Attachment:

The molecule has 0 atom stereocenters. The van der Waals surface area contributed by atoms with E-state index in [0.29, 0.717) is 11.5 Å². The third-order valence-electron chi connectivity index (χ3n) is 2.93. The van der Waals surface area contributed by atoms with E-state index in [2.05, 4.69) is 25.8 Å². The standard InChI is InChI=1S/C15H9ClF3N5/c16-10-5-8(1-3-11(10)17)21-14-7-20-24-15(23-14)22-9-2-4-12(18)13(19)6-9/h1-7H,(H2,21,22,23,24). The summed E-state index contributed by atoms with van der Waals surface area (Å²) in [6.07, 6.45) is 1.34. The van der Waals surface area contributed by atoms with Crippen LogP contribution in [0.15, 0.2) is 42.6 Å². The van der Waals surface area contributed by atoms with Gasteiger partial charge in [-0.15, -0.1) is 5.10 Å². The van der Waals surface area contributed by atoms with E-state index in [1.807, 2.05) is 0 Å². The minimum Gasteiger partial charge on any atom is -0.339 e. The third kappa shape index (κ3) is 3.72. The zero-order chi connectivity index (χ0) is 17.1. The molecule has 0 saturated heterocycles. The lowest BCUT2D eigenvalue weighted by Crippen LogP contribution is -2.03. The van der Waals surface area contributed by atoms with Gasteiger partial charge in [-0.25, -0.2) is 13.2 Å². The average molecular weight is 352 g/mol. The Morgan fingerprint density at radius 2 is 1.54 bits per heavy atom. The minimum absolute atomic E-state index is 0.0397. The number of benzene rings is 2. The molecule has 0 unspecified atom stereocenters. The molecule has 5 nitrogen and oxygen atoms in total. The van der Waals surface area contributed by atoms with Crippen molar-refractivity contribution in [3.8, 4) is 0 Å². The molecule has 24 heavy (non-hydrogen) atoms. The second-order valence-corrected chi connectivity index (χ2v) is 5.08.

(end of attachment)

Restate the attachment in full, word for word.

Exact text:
The molecule has 0 atom stereocenters. The van der Waals surface area contributed by atoms with E-state index in [0.29, 0.717) is 11.5 Å². The third-order valence-electron chi connectivity index (χ3n) is 2.93. The van der Waals surface area contributed by atoms with E-state index in [2.05, 4.69) is 25.8 Å². The standard InChI is InChI=1S/C15H9ClF3N5/c16-10-5-8(1-3-11(10)17)21-14-7-20-24-15(23-14)22-9-2-4-12(18)13(19)6-9/h1-7H,(H2,21,22,23,24). The summed E-state index contributed by atoms with van der Waals surface area (Å²) in [6.07, 6.45) is 1.34. The van der Waals surface area contributed by atoms with Crippen LogP contribution in [0.15, 0.2) is 42.6 Å². The van der Waals surface area contributed by atoms with Gasteiger partial charge in [-0.15, -0.1) is 5.10 Å². The van der Waals surface area contributed by atoms with E-state index in [1.807, 2.05) is 0 Å². The minimum Gasteiger partial charge on any atom is -0.339 e. The third kappa shape index (κ3) is 3.72. The zero-order chi connectivity index (χ0) is 17.1. The molecule has 0 saturated heterocycles. The lowest BCUT2D eigenvalue weighted by Crippen LogP contribution is -2.03. The van der Waals surface area contributed by atoms with Gasteiger partial charge in [-0.25, -0.2) is 13.2 Å². The average molecular weight is 352 g/mol. The Morgan fingerprint density at radius 2 is 1.54 bits per heavy atom. The minimum absolute atomic E-state index is 0.0397. The number of benzene rings is 2. The molecule has 0 unspecified atom stereocenters. The molecule has 5 nitrogen and oxygen atoms in total. The van der Waals surface area contributed by atoms with Crippen molar-refractivity contribution in [3.8, 4) is 0 Å². The molecule has 24 heavy (non-hydrogen) atoms. The second-order valence-corrected chi connectivity index (χ2v) is 5.08.